Graduation Year

2012

Document Type

Dissertation

Degree

Ph.D.

Degree Granting Department

Biology (Cell Biology, Microbiology, Molecular Biology)

Major Professor

James R. Garey

Keywords

biogeography, monograph, nomenclature, phylogeny, taxonomy

Abstract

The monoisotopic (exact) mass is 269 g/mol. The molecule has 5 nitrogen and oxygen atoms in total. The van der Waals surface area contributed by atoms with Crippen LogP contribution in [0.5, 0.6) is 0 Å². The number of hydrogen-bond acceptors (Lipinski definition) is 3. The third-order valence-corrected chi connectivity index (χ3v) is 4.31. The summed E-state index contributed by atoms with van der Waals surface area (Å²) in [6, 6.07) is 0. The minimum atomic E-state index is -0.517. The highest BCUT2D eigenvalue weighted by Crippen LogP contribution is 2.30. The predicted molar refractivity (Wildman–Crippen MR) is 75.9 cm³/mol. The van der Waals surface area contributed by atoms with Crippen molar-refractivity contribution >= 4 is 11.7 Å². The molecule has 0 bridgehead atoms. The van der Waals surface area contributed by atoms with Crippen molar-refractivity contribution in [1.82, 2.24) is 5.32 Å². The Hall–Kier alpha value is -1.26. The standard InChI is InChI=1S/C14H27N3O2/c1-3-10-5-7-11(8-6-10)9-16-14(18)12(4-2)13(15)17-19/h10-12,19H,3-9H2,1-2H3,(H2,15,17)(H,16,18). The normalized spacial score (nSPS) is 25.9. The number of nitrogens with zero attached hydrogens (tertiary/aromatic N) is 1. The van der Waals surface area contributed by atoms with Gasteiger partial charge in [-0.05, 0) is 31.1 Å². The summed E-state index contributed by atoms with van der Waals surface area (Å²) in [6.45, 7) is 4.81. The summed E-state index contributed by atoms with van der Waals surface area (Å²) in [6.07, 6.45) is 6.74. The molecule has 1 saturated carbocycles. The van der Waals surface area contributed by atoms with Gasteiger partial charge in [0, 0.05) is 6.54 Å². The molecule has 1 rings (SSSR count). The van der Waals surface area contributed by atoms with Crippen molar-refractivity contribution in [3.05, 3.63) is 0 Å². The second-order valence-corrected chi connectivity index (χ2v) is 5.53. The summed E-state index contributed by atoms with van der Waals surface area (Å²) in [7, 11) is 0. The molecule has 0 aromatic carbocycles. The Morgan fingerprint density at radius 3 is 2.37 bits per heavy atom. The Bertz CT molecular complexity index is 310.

The genus Harrisia Britton (Cactaceae) comprises species of columnar cacti that are united by a unique seed morphology. The species range in form from prostrate shrubs to large trees and are native to South America and the Caribbean region. Harrisia is placed in an unresolved position within subtribe Trichocereinae of tribe Cereeae of subfamily Cactoideae. Relationships among the species within Harrisia are also poorly understood. In this study, several species of Harrisia were sequenced for as many as seven different regions of nuclear and plastid DNA. Species in the Caribbean were also examined with amplified fragment length polymorphisms. The morphology of Harrisia was characterized from herbarium specimens, live plants, and original descriptions. A biogeographic scenario was extrapolated from the molecular and morphological data. The flower morphology suggests a relationship between Harrisia and some species of Echinopsis s. l. However, DNA sequence analyses in this study do not clearly resolve generic relationships with Harrisia. Molecular and morphological data support recognition of two subgenera, four sections, and two series within Harrisia. It is proposed that Harrisia originated in the west-central Andes, ~3.5-6.5 Ma ago. Subgenus Eriocereus is composed of the species in the east Andes of Bolivia and the nearby species radiation in the Gran Chaco. Subgenus Harrisia originated by an early dispersal event into Brazil with subsequent dispersal into the Caribbean. In the last 500 Ka, Harrisia, colonized west Cuba and further diversified into other areas of the Caribbean. Harrisia is revised to contain 18 species.

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